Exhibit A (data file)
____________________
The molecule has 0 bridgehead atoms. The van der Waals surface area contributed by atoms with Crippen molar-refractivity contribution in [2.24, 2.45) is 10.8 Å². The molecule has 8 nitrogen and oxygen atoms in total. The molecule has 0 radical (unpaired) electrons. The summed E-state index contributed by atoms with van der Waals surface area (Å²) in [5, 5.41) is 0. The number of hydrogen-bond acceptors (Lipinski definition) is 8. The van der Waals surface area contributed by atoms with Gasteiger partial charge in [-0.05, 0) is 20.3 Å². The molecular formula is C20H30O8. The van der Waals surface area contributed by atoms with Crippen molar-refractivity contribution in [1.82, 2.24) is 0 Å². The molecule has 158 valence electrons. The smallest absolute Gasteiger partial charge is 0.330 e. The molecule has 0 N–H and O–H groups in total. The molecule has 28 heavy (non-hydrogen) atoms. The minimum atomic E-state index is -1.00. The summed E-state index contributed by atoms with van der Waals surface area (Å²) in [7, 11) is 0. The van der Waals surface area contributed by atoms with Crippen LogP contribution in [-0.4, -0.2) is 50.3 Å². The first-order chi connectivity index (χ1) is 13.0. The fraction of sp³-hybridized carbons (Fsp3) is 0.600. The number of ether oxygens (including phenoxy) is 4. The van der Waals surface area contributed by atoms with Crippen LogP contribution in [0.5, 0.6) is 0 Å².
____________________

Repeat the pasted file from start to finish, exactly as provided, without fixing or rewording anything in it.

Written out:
The molecule has 0 bridgehead atoms. The van der Waals surface area contributed by atoms with Crippen molar-refractivity contribution in [2.24, 2.45) is 10.8 Å². The molecule has 8 nitrogen and oxygen atoms in total. The molecule has 0 radical (unpaired) electrons. The summed E-state index contributed by atoms with van der Waals surface area (Å²) in [5, 5.41) is 0. The number of hydrogen-bond acceptors (Lipinski definition) is 8. The van der Waals surface area contributed by atoms with Gasteiger partial charge in [-0.05, 0) is 20.3 Å². The molecular formula is C20H30O8. The van der Waals surface area contributed by atoms with Crippen molar-refractivity contribution in [1.82, 2.24) is 0 Å². The molecule has 158 valence electrons. The smallest absolute Gasteiger partial charge is 0.330 e. The molecule has 0 N–H and O–H groups in total. The molecule has 28 heavy (non-hydrogen) atoms. The minimum atomic E-state index is -1.00. The summed E-state index contributed by atoms with van der Waals surface area (Å²) in [7, 11) is 0. The van der Waals surface area contributed by atoms with Crippen LogP contribution in [-0.4, -0.2) is 50.3 Å². The first-order chi connectivity index (χ1) is 13.0. The fraction of sp³-hybridized carbons (Fsp3) is 0.600. The number of ether oxygens (including phenoxy) is 4. The van der Waals surface area contributed by atoms with Crippen LogP contribution in [0.5, 0.6) is 0 Å².